Beauty Protector Protect & Shampoo / Protect & Condition
This duo is paraben free, vegan, color-safe, and meant for daily use on all hair types. While the shampoo is sulfate free, the conditioner is not. It’s also worth nothing that both contain dimethicone, if that’s an ingredient you’ve been trying to cut from your hair/beauty routine.
A bit about my hair before I get into the review: It’s long, fine, and builds up oil quickly at the roots. Because of this, I concentrate on the roots when I shampoo and concentrate on the lower half when I condition. Usually, that means I use less of each during my shower, which makes the product last longer. That’s a definite plus, and you’ll find out why in a bit.
Beauty Protector claims their formula will enhance volume, add shine, seal the cuticle, revive moisture, and provide UV protection. Aside from the UV protection, which I don’t have a reliable way of measuring, I would agree with the claims. I found that my hair had decent volume, was smooth, and had a healthy shine. I was pleasantly surprised that the conditioner didn’t weigh down my hair.
I was also pleased with the scent, which is slightly ‘tropical’. Sweet, coconut-y, a little floral. I love catching whiffs of it throughout the day.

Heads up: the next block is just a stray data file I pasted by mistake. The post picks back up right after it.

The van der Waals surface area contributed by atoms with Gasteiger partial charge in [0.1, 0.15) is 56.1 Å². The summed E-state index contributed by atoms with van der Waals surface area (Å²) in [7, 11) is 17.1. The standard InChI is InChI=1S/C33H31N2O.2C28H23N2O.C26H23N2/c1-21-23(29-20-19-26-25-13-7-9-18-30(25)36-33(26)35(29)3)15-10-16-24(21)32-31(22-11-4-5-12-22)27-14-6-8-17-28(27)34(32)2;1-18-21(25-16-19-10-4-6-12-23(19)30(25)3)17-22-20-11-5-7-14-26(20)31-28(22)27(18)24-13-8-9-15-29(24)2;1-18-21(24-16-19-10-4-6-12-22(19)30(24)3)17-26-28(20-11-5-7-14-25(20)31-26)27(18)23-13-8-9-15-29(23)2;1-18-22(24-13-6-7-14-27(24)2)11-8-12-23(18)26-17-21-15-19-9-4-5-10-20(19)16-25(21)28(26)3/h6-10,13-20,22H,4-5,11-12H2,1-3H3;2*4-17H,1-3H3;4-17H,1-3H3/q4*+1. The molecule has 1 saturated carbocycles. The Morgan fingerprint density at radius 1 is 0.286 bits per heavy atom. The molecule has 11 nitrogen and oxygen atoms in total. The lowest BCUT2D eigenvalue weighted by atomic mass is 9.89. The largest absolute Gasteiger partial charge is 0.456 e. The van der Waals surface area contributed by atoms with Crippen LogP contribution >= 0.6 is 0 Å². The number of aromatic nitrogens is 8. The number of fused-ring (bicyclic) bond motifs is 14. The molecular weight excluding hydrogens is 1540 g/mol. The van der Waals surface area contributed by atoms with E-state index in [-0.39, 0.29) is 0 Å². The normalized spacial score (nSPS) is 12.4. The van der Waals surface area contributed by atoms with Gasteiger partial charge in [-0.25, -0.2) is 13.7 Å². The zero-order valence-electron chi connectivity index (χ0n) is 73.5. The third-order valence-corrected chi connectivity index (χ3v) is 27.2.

I know some folks had an issue with a lack of lather from the shampoo, which is typical of sulfate-free shampoos. I didn’t encounter that problem unless my hair was particularly oily or had a lot of buildup.
One thing I am a bit critical of is the price. Each bottle is $21.95 USD for 8oz/236ml. While it’s on par with some other high-end brands (Alterna comes to mind), it’s nearly twice as expensive as my regular Amika shampoo and conditioner ($22 USD for just over 14oz/425ml). That said, I could see myself purchasing them, especially if I’ve banked some Birchbox points! Both products have four stars on Birchbox and over 13,000 reviews between them, so I doubt I’m the only one looking to splurge.
Dermablend Quick-Fix Illuminator
Quick-Fix Illuminator is used to brighten the eye area as well as highlight and sculpt your brows, lips, and cheeks.
It comes in liquid form, dispensed through a twist-up tube with a brush applicator, similar to some lip glosses and concealers. The brush works well to place the illuminator where you need it, but I preferred to use my fingers to pat the product in and sheer it out.
I received the Pearl shade, which is different than the other skin tone-based shades in that it isn’t meant to conceal dark circles. I use it strictly to highlight certain areas of my face: under my brows, on the tops of my cheekbones, and in the inner corner of my eyes.
The product is very nice. It blends well and the result is a subtle, flattering glow. For the photo below, I only slightly blended the illuminator. You can sheer it out even more for a softer look. The Pearl shade can be used with all skin tones, which is a plus.
Dermablend’s Quick-Fix Illuminator is another four-star product on Birchbox. I would recommend it, especially if you are looking for a liquid highlighter.